Carbon Crack-Up Two Thousand Twelve

Sometime in the year running up to the Presidential election in 2012, Washington will realize it’s made an enormous mistake.  And that mistake is making the ongoing issue of global oil supply subordinate to climate change policy. The result will be neither much improvement in national carbon emissions, nor the addition of enough public transport that allows Americans to reduce their oil consumption. By 2012 I see oil back above 150 a bbl (and also much higher electricity rates), but, no improvement in urban traffic congestion whatsoever. It’s a Green carbon crack-up. Andy Warhol’s Car Accident (in green) sums up the situation pretty well.


We knew this policy was coming. I had conversations with Obama’s energy team last Summer. But now that Secretary Chu has taken the helm at Energy, the policy is crystal clear: Oil supply is not the problem–Climate Change is the problem.

It’s a shame they see it this way. This blog previewed the potential in such a strategic mistake back in early January. With so little Stimulus or Budgetary funding devoted to Rail, I foresaw virtually no aggregate change in transport options for average Americans. Other energy bloggers like Dave Cohen have also picked up on the rather arcane and theoretical views that are now forming energy policy. See Cohen’s brilliant double posts, Steven Chu’s Energy Miscalculations and also The Secretary of Synthetic Biology.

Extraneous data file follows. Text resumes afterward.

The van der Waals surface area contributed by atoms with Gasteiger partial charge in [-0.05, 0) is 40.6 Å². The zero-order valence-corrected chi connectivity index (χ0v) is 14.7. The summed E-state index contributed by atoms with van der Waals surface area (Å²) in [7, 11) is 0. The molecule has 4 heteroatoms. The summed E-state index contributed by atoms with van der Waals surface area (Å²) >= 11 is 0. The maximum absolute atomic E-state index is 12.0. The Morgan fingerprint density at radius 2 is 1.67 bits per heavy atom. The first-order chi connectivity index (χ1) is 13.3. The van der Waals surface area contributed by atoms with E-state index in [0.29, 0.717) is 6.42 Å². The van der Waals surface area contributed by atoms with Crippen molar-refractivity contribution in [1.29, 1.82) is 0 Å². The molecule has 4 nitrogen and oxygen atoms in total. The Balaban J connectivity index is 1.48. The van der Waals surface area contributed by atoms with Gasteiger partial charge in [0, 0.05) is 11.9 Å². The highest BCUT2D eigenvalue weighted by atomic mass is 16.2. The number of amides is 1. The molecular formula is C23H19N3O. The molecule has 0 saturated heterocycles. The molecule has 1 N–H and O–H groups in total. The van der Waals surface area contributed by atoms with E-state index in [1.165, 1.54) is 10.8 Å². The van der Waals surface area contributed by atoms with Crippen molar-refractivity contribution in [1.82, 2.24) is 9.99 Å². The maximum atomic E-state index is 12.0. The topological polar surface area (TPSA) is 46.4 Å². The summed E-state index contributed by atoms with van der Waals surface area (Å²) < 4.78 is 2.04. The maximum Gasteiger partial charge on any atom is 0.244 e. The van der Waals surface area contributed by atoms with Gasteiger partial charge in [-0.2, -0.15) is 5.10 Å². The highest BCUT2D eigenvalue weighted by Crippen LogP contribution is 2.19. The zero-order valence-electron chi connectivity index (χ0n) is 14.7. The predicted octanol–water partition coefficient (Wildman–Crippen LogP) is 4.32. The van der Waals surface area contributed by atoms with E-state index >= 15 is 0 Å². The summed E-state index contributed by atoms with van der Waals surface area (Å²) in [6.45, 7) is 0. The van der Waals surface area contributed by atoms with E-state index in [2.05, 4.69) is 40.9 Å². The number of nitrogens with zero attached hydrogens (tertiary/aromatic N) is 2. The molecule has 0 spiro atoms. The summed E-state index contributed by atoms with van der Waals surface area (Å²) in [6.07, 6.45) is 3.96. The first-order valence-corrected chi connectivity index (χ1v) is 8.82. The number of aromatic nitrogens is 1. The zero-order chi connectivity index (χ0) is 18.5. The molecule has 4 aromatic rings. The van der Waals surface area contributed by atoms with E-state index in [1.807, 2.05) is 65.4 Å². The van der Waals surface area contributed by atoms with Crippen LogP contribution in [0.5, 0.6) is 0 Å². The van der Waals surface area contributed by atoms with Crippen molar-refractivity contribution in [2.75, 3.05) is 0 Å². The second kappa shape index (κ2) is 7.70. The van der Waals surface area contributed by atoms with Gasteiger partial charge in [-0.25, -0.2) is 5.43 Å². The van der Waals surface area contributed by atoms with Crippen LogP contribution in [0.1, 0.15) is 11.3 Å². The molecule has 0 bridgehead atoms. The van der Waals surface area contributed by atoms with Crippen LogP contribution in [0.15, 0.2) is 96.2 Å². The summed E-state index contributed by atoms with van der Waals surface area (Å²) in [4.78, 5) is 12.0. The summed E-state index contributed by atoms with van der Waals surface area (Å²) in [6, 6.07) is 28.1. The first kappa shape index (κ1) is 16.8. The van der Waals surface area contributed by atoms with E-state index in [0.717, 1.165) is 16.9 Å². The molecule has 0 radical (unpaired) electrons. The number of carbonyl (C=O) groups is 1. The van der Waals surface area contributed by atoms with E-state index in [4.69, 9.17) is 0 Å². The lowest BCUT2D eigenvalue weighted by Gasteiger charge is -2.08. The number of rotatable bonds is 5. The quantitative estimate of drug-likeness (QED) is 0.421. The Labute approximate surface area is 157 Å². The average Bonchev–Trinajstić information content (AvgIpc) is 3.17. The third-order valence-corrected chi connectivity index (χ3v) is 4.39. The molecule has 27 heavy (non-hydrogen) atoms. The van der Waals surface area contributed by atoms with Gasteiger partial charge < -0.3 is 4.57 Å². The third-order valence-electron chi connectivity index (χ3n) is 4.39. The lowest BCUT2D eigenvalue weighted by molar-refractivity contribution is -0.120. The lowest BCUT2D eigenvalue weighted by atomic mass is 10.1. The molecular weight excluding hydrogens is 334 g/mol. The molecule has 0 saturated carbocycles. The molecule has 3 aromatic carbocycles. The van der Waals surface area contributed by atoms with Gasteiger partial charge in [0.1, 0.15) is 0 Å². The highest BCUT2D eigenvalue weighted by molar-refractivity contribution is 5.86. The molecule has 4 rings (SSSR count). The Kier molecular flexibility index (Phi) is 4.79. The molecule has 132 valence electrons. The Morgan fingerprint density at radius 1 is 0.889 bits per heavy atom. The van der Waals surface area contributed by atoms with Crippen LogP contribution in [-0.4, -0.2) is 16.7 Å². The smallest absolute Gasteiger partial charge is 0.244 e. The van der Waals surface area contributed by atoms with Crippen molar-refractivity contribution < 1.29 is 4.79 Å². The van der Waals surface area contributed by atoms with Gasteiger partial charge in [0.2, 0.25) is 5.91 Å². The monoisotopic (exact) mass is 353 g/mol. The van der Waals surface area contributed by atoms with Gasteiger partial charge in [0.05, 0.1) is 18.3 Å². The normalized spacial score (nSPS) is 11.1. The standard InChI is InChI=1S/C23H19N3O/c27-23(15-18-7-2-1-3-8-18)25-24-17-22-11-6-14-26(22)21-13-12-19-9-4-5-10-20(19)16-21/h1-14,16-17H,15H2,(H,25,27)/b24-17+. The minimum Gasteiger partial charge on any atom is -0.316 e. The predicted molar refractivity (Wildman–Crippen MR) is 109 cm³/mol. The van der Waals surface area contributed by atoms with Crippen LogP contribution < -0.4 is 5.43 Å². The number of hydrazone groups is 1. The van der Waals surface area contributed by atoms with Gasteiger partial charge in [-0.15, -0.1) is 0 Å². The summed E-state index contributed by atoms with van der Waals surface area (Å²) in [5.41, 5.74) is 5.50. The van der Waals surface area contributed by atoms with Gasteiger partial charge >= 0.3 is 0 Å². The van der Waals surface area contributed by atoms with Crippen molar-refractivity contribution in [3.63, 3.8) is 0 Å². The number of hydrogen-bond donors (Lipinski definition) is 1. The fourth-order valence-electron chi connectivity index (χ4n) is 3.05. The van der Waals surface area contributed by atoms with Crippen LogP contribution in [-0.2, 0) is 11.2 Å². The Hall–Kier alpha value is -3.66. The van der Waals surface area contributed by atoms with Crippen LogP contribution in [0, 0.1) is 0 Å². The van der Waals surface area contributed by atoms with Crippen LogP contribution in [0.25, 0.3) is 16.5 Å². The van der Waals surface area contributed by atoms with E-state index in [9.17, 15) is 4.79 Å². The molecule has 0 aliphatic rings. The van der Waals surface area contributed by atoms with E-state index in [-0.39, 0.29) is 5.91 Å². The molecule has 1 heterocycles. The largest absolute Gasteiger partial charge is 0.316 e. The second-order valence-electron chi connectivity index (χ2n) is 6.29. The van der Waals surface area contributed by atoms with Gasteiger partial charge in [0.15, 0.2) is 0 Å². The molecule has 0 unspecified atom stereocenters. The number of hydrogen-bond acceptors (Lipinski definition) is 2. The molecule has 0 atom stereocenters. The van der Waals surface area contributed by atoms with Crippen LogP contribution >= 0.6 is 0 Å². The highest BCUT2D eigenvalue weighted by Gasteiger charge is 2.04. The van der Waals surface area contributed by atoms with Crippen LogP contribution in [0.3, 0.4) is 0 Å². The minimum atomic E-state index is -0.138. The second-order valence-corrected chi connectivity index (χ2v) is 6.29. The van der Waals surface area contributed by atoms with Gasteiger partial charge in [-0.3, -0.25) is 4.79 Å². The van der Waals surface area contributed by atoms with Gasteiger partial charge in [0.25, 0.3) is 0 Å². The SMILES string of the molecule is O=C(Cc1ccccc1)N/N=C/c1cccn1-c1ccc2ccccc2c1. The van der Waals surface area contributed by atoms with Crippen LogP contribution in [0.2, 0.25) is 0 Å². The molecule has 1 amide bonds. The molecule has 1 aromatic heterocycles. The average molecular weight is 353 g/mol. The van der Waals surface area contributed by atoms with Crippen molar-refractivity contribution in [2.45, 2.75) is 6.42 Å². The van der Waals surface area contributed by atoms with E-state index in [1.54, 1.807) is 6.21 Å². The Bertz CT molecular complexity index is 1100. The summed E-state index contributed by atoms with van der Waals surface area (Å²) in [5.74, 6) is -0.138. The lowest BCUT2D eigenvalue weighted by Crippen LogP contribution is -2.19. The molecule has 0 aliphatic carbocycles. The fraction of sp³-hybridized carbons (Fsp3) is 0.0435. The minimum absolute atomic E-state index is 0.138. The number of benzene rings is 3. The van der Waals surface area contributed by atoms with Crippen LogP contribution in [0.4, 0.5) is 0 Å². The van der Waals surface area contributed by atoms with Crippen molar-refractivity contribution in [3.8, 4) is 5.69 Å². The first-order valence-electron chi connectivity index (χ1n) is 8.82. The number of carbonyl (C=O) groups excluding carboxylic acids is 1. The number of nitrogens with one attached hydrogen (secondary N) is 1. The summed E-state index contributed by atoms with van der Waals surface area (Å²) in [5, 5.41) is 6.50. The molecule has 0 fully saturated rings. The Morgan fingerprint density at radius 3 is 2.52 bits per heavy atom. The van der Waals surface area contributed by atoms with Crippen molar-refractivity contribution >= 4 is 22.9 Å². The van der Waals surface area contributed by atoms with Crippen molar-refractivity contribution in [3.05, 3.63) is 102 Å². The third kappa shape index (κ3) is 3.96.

What I find most troubling about the attitude now emanating from the Energy Department, is that biofuels–which have now been proven to be a wasted bullet both as a business and an energy solution–are once again being invoked. And invoked often. Both in last week’s Newsweek column, and in public remarks today at the EIA Energy Conference in Washington, Chu repeatedly acknowledges that we have a liquid fuels problem mainly concentrated in the area of transport. But he then, each time, goes on to deceptively degrade this acknowledgment by assigning the solution to the future development of replacement biofuels. Frankly, I regard that as a kind of jack-move. He is moving that which is core out to the periphery, and placing it into the realm of possibility. That simply will not work.

Biofuels are not a replacement for oil. Biofuels can be a supplement, at best, to liquid fuel consumption. They are poor in energy content, and anytime you begin to talk about really scaling them up you are then triggering potentially massive quantities of water, land, natural gas, fertilizer and plain old electricity to produce them. Chu is talking about replacing up to 30% of oil consumption with future biofuels? After biofuels have already failed? That is quackery.

Prepare for Carbon Crack-Up 2012.


  • InEgoVeritas

    Great post again Greg,

    It is really sad the US Gov is still listening to its agri-business lobby. The only real interesting biofuel that seems to be working is the one based on Sugar Canes used in Brazil. Corn certainly is not a viable alternative. Perhaps some sort of GM crop could do the trick in the future here but likely won't be ready in time for the next oil shock.

  • akguy

    Re: Climate Change, have you been following the lack of Sun Spots? Global cooling may be the 2012 front page story………..


    Yes, I have been following the Sun Spot story. My understanding is that, based on long-term history, it's possible that we have even more years to go in the current cycle. Which would almost certainly guarantee lower earth temperatures.

    More broadly, I am a signatory to the idea that there is a CO2 problem. My view is that Ocean acidification has been proven. I find that quite concerning.